Update: The New York Times has altered and corrected its original report:
An earlier version of this article and an earlier headline, using information from senior government officials, misstated the nature of the referral to the Justice Department regarding Hillary Clinton’s personal email account while she was secretary of state. The referral addressed the potential compromise of classified information in connection with that personal email account. It did not specifically request an investigation into Mrs. Clinton.
The March revelation that presumptive presidential nominee Hillary Clinton was using a secret, possibly insecure email server immediately damaged her public image. Now, the New York Times reports, it could lead to criminal charges.
According to the Times:
Two inspectors general have asked the Justice Department to open a criminal investigation into whether sensitive government information was mishandled in connection with the personal email account Hillary Rodham Clinton used as secretary of state
The request to the Justice Department follows a series of memos from Steve Linick and I. Charles McCullough, inspectors general for the State Department and intelligence community, respectively. You can read the memos in full below, but this portion, dated July 17th, seems to implicate Clinton in the possibly illegal use of classified materials passing through her personal email account, email@example.com:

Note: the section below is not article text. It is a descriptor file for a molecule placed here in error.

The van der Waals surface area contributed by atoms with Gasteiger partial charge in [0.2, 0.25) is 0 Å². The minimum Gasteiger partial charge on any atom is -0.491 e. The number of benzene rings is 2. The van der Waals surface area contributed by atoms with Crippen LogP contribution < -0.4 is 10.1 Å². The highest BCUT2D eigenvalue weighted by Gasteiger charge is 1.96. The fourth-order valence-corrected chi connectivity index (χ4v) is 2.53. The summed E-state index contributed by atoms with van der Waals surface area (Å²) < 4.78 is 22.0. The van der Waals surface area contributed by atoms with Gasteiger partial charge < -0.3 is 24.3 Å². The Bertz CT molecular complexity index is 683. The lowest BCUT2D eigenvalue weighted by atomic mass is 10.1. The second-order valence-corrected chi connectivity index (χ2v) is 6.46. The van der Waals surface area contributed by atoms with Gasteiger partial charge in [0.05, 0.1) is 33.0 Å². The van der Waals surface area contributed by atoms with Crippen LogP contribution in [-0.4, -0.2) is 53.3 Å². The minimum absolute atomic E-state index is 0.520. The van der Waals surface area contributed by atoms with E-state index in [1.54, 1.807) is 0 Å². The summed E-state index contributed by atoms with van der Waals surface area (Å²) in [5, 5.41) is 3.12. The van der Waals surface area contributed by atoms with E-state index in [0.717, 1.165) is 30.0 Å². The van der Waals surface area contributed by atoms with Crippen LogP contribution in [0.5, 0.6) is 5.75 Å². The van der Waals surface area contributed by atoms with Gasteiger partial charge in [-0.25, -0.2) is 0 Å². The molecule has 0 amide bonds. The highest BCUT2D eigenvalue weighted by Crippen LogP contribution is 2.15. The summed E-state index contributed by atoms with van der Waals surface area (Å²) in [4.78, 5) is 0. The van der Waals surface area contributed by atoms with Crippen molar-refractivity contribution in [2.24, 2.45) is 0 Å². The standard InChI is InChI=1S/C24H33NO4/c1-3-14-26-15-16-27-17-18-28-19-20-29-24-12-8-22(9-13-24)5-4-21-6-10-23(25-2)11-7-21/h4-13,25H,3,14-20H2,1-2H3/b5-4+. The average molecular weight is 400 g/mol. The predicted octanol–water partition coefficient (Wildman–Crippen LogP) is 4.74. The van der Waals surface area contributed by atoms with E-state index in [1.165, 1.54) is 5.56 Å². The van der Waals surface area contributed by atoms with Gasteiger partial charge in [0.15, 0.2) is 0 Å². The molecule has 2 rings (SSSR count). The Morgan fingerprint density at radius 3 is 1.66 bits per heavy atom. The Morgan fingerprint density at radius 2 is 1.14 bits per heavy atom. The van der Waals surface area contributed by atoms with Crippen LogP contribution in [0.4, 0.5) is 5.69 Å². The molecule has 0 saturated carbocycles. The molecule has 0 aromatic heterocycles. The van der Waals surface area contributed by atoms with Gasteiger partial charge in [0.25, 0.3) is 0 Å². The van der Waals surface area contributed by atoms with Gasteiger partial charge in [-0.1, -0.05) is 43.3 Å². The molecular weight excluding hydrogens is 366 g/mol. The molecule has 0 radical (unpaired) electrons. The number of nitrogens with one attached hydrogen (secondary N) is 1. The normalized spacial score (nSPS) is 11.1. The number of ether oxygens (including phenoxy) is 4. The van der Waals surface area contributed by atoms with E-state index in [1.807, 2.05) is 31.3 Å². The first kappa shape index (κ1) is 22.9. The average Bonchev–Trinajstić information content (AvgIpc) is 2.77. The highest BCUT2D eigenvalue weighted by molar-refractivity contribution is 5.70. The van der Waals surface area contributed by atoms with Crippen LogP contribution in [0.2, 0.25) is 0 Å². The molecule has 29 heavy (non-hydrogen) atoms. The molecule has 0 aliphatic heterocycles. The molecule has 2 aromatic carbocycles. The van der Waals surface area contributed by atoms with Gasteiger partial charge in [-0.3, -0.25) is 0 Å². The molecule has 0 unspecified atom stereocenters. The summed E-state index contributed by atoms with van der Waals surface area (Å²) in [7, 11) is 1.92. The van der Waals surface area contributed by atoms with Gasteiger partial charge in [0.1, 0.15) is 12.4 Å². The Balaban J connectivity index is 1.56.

The Times says there’s no word out of the Justice Department as to whether they’ll pursue a criminal probe of the Clinton server, but the House Select Committee on Benghazi—which has basically just become the Select Committee on Hillary Clinton’s Email—released this statement:
Committee Members on both sides have been aware of concerns about classified emails within the self-selected records turned over by Secretary Clinton. The Committee appreciates that Inspectors General appointed by President Obama have confirmed this is a serious and nonpartisan national security matter by any objective measure. This certainly merits further review by the Executive Branch to determine the legal and national security implications posed by the former Secretary’s unusual email arrangement in order to mitigate any potential counterintelligence risks and minimize the damage caused by this scheme. These issues should be evaluated under the same strict standards that would apply to anyone found to be in possession of classified information outside of an approved system.